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biotech facts fallacies

Podcast: Environmental Working Group’s ‘Dirty Dozen’ list is an unscientific scam

| April 30, 2019
CO-HOST OVERVIEW
Cameron English: GLP Senior Agricultural Genetics Editor Cameron English co-hosts the Biotech Facts and Fallacies podcast with Steve Savage.    More details
Steve Savage: Steve Savage, plant pathologist and agriculture industry consultant, co-hosts the Biotech Facts and Fallacies podcast with Cameron English.    More details

Scammers are having a moment. On this episode of Biotech Facts and Fallacies, plant scientist Steve Savage tackles scams within the agriculture and food realm, including a pesky scam that occurs each year around this time—Environmental Working Group’s ‘Dirt Dozen’ list.

It seems like the world has an ongoing fascination with scammers. Whether it’s tuning into the dueling documentaries about Fyre Festival, the luxury music festival that never was, or the podcast called The Dropout about Elizabeth Holmes’ fraudulent claims about her blood-testing technology and doomed company Theranos, people are captivated by a scheme and con men (and women). Perhaps it’s reveling in the “takedown” of the grifter and vindication of the scammed, or perhaps we enjoy marveling at the sheer audacity of a doomed, and oftentimes, misguided effort. It’s going to take longer than this podcast to get to the root of love of a scam and frankly we don’t have the time, because an annual con called the ‘Dirty Dozen’ has come out once again.

Yes, its that time of year when the Environmental Working Group (EWG) publishes its infamous “dirty dozen” list. They claim they are “guiding” consumers about which foods are most important and to buy organic to avoid pesticide residues, referring to mostly fruits and vegetables. The Group comes up with their rankings based on the published results of the USDA’s Pesticide Data Program.

The USDA data actually shows that consumers don’t need to worry about pesticide residues because they are only present at extremely low levels that are of no concern for our health. Indeed, health and dietary experts agree that one of the best things we can all do for our health is to confidently enjoy healthful foods, and the last thing we should do is avoid fruits and vegetables because of propaganda from EWG.  There is a great website called “Safe Fruits and Veggies” that provides lots of good links on this topic and has a calculator you can use to visualize the absurd amounts of produce you would have to eat to ever see any health effects of residues.

In another episode called “Dirty Marketing,” I explained why the “analysis” by EWG is so flawed and why none of our food deserves to be called “dirty” in this regard. In the whole scheme of things, the only thing that is “dirty” is the EWG’s fear-based campaigning on behalf of their “big organic” sources of funding.

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Figure 1: The web page for USDA’s Pesticide Data Program (https://www.ams.usda.gov/datasets/pdp)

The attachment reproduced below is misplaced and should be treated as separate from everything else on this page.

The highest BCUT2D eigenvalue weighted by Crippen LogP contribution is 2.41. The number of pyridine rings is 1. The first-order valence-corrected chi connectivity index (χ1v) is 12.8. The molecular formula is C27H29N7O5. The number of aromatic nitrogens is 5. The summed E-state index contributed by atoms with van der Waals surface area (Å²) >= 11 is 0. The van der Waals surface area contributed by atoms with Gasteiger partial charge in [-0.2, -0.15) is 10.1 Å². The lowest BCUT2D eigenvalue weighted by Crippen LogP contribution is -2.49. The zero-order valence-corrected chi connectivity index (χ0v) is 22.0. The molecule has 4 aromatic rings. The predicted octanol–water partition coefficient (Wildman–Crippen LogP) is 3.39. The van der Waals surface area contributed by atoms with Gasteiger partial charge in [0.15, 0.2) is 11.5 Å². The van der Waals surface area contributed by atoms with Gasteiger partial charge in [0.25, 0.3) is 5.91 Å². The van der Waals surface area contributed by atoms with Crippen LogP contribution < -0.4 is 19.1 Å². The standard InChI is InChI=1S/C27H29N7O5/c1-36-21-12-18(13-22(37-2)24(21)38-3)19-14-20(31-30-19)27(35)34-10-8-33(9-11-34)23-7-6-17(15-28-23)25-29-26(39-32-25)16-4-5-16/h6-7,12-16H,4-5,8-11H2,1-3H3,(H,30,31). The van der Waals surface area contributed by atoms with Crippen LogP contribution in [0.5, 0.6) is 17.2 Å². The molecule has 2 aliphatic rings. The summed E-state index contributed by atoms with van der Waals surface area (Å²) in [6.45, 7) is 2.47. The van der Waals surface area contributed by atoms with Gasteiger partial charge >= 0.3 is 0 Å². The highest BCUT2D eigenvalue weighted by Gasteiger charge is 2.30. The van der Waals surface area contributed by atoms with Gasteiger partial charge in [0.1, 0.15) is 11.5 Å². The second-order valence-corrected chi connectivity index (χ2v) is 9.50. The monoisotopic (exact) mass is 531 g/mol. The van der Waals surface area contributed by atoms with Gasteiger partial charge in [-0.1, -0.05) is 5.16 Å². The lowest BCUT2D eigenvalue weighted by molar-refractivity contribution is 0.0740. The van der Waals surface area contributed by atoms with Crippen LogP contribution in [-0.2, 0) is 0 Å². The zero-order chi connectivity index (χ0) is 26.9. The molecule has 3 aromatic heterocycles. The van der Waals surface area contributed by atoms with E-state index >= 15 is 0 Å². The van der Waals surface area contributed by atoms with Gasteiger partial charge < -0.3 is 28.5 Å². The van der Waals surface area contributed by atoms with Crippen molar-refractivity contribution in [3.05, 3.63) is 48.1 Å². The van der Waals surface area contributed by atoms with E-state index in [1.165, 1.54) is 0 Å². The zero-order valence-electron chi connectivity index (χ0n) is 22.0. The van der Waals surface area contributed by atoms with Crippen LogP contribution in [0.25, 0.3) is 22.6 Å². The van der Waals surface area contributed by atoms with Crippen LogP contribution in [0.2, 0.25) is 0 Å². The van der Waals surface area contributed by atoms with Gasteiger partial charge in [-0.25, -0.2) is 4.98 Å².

So, let’s talk about the good news, starting with this thing called the Pesticide Data Program or PDP. Each year, scientists from the USDA make visits to commercial food channels and collect more than 10,000 samples of food. They focus on 20 or so crops each year, but they periodically cover most major commodities, particularly fruits and vegetables. The latest data from 2017 analyzed apple sauce, asparagus, fresh and frozen cranberries, cabbage, cucumbers, grapefruit, kale greens, honey, lettuce, mangoes, milk, canned olives, prunes, snap peas, sweet potatoes and garbanzo beans.

The scientists take the foods back to the lab, wash, peel or otherwise handle as normal, and then test for chemical residues. The results are then published in several forms including a high-level “fact sheet”  and a detailed, 200+page report. They also include the raw data so that others can also analyze it. Each year, I like to take advantage of that transparency, although it’s quite a challenge to read through the 2 million-rows of main data table.

So, what the USDA provides each year are three key pieces of information about what they find in chemical pesticide residues: The first concerns which specific chemicals are detected. The second part is what concentrations of the chemicals were found. The third and very important bit of information is how the detections compare to something called a “tolerance.”

For every crop and for every pesticide approved for use on that crop, the Environmental Protection Agency or EPA identifies an allowable level of chemical residual for which it can confidently confirm there are no health risks. It is a conservative threshold based on an elaborate “risk assessment” reflecting everything that is known about that chemical from many toxicological evaluations. If a chemical residue is present at or below the tolerance, it is safe by a factor of around 100.  That means that a residue equal to the tolerance is still 100 times smaller than the smallest amount that would have a negative health effect.

Now, what the EWG does with this data is to treat any residue detected as a problem, essentially ignoring how it compares to the relevant tolerance. Ignoring that critical part of the story is what makes the “dirty dozen list” so misleading.

So, getting back to what the data really says, one thing that can make this a little challenging to understand is that the numbers we are talking about here are extremely small. There are some tiny things that we can sort of understand because we can see them thanks to the power of microscopes. For example, the Pinterest page for “microscopic and tiny things” has a solid following and a pretty cool collection of images. However, small numbers are harder to visualize. You probably remember from school learning about scientific notation as a way to do the math with either really big or really small numbers. It did help get the right answers for the tests, but I’m not sure it helps us really understand the large or small extremes of numbers. Brilliant.org has a whole web page about that issue.